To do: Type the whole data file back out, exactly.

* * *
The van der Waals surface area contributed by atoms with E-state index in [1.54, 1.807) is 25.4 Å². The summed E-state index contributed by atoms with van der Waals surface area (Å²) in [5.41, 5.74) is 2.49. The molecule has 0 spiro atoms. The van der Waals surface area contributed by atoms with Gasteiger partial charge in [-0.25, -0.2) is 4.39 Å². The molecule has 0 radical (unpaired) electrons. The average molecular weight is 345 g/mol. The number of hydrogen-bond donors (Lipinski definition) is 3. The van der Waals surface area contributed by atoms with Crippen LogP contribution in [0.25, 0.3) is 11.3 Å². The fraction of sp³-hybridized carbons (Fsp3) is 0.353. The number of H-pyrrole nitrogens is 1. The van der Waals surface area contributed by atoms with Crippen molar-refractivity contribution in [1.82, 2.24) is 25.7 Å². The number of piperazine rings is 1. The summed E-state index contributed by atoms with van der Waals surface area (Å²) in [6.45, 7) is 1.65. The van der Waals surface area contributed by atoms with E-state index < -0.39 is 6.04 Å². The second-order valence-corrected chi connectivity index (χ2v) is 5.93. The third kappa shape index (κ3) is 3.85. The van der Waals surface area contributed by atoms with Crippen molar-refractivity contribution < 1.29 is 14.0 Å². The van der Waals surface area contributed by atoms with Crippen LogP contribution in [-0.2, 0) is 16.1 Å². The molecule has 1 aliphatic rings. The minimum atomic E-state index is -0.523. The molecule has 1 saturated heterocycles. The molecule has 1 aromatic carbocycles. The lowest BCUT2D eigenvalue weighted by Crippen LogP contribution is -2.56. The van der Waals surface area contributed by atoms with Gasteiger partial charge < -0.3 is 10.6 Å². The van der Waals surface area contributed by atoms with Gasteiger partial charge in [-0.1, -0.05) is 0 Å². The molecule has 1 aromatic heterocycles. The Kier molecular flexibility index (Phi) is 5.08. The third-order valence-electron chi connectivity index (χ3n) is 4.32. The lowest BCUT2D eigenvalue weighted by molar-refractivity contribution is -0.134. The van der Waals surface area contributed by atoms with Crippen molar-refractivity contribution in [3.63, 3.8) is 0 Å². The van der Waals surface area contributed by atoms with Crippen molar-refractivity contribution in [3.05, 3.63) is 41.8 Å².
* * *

The van der Waals surface area contributed by atoms with E-state index in [1.54, 1.807) is 25.4 Å². The summed E-state index contributed by atoms with van der Waals surface area (Å²) in [5.41, 5.74) is 2.49. The molecule has 0 spiro atoms. The van der Waals surface area contributed by atoms with Gasteiger partial charge in [-0.25, -0.2) is 4.39 Å². The molecule has 0 radical (unpaired) electrons. The average molecular weight is 345 g/mol. The number of hydrogen-bond donors (Lipinski definition) is 3. The van der Waals surface area contributed by atoms with Crippen LogP contribution in [0.25, 0.3) is 11.3 Å². The fraction of sp³-hybridized carbons (Fsp3) is 0.353. The number of H-pyrrole nitrogens is 1. The van der Waals surface area contributed by atoms with Crippen molar-refractivity contribution in [1.82, 2.24) is 25.7 Å². The number of piperazine rings is 1. The summed E-state index contributed by atoms with van der Waals surface area (Å²) in [6.45, 7) is 1.65. The van der Waals surface area contributed by atoms with E-state index < -0.39 is 6.04 Å². The second-order valence-corrected chi connectivity index (χ2v) is 5.93. The third kappa shape index (κ3) is 3.85. The van der Waals surface area contributed by atoms with Crippen molar-refractivity contribution < 1.29 is 14.0 Å². The van der Waals surface area contributed by atoms with Crippen LogP contribution in [-0.2, 0) is 16.1 Å². The molecule has 1 aliphatic rings. The minimum atomic E-state index is -0.523. The molecule has 1 saturated heterocycles. The molecule has 1 aromatic carbocycles. The lowest BCUT2D eigenvalue weighted by Crippen LogP contribution is -2.56. The van der Waals surface area contributed by atoms with Gasteiger partial charge < -0.3 is 10.6 Å². The van der Waals surface area contributed by atoms with Gasteiger partial charge in [-0.1, -0.05) is 0 Å². The molecule has 1 aromatic heterocycles. The Kier molecular flexibility index (Phi) is 5.08. The third-order valence-electron chi connectivity index (χ3n) is 4.32. The lowest BCUT2D eigenvalue weighted by molar-refractivity contribution is -0.134. The van der Waals surface area contributed by atoms with Crippen molar-refractivity contribution in [3.63, 3.8) is 0 Å². The van der Waals surface area contributed by atoms with Crippen molar-refractivity contribution in [3.05, 3.63) is 41.8 Å².